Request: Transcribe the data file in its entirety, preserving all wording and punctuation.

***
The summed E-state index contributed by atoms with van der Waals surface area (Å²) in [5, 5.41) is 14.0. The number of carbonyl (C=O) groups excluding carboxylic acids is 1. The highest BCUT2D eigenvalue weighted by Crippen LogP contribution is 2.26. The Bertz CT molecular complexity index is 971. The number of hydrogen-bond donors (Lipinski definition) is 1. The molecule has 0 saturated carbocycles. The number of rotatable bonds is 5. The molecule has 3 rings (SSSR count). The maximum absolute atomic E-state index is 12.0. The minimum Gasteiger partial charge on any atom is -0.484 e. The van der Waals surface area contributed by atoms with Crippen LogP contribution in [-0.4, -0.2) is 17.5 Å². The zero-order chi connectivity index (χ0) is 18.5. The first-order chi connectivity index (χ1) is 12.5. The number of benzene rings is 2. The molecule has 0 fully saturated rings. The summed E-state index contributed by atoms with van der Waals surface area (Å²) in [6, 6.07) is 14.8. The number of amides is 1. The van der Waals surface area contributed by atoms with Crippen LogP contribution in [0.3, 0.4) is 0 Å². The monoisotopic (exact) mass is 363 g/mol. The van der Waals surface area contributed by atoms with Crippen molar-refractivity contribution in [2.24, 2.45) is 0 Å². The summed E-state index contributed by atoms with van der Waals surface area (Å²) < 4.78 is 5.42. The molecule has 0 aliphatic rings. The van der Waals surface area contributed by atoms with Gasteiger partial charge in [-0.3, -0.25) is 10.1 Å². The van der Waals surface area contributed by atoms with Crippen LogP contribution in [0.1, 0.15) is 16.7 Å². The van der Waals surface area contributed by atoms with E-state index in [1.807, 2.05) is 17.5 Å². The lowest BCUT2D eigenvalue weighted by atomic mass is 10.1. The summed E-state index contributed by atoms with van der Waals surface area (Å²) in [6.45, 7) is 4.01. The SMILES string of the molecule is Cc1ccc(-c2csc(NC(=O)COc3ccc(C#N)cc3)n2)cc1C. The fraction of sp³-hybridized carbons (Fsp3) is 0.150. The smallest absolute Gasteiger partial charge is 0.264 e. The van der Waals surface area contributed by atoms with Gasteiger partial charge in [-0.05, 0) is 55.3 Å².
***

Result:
The summed E-state index contributed by atoms with van der Waals surface area (Å²) in [5, 5.41) is 14.0. The number of carbonyl (C=O) groups excluding carboxylic acids is 1. The highest BCUT2D eigenvalue weighted by Crippen LogP contribution is 2.26. The Bertz CT molecular complexity index is 971. The number of hydrogen-bond donors (Lipinski definition) is 1. The molecule has 0 saturated carbocycles. The number of rotatable bonds is 5. The molecule has 3 rings (SSSR count). The maximum absolute atomic E-state index is 12.0. The minimum Gasteiger partial charge on any atom is -0.484 e. The van der Waals surface area contributed by atoms with Crippen LogP contribution in [-0.4, -0.2) is 17.5 Å². The zero-order chi connectivity index (χ0) is 18.5. The first-order chi connectivity index (χ1) is 12.5. The number of benzene rings is 2. The molecule has 0 fully saturated rings. The summed E-state index contributed by atoms with van der Waals surface area (Å²) in [6, 6.07) is 14.8. The number of amides is 1. The van der Waals surface area contributed by atoms with Crippen LogP contribution in [0.3, 0.4) is 0 Å². The monoisotopic (exact) mass is 363 g/mol. The van der Waals surface area contributed by atoms with Crippen molar-refractivity contribution in [2.24, 2.45) is 0 Å². The summed E-state index contributed by atoms with van der Waals surface area (Å²) < 4.78 is 5.42. The molecule has 0 aliphatic rings. The van der Waals surface area contributed by atoms with Gasteiger partial charge in [-0.3, -0.25) is 10.1 Å². The van der Waals surface area contributed by atoms with Crippen LogP contribution in [0.1, 0.15) is 16.7 Å². The van der Waals surface area contributed by atoms with E-state index in [1.807, 2.05) is 17.5 Å². The lowest BCUT2D eigenvalue weighted by atomic mass is 10.1. The summed E-state index contributed by atoms with van der Waals surface area (Å²) in [6.45, 7) is 4.01. The SMILES string of the molecule is Cc1ccc(-c2csc(NC(=O)COc3ccc(C#N)cc3)n2)cc1C. The fraction of sp³-hybridized carbons (Fsp3) is 0.150. The smallest absolute Gasteiger partial charge is 0.264 e. The van der Waals surface area contributed by atoms with Gasteiger partial charge in [-0.05, 0) is 55.3 Å².